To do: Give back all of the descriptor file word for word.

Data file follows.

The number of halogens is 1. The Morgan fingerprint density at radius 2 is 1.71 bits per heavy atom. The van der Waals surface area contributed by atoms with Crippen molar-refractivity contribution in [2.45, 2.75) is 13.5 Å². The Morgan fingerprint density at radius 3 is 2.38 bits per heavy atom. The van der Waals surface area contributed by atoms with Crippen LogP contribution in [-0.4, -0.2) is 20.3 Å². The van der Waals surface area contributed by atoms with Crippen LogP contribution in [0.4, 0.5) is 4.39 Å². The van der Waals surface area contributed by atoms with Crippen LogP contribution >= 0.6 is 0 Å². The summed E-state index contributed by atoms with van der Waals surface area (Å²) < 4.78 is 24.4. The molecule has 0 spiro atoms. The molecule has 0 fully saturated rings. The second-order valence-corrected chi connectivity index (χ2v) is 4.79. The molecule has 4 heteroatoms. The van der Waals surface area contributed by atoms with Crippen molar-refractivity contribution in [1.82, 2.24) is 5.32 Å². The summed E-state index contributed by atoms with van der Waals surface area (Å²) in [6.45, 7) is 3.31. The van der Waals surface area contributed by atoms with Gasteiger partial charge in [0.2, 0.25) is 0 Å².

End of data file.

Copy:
The number of halogens is 1. The Morgan fingerprint density at radius 2 is 1.71 bits per heavy atom. The van der Waals surface area contributed by atoms with Crippen molar-refractivity contribution in [2.45, 2.75) is 13.5 Å². The Morgan fingerprint density at radius 3 is 2.38 bits per heavy atom. The van der Waals surface area contributed by atoms with Crippen LogP contribution in [-0.4, -0.2) is 20.3 Å². The van der Waals surface area contributed by atoms with Crippen LogP contribution in [0.4, 0.5) is 4.39 Å². The van der Waals surface area contributed by atoms with Crippen LogP contribution >= 0.6 is 0 Å². The summed E-state index contributed by atoms with van der Waals surface area (Å²) < 4.78 is 24.4. The molecule has 0 spiro atoms. The molecule has 0 fully saturated rings. The second-order valence-corrected chi connectivity index (χ2v) is 4.79. The molecule has 4 heteroatoms. The van der Waals surface area contributed by atoms with Crippen molar-refractivity contribution in [1.82, 2.24) is 5.32 Å². The summed E-state index contributed by atoms with van der Waals surface area (Å²) in [6.45, 7) is 3.31. The van der Waals surface area contributed by atoms with Gasteiger partial charge in [0.2, 0.25) is 0 Å².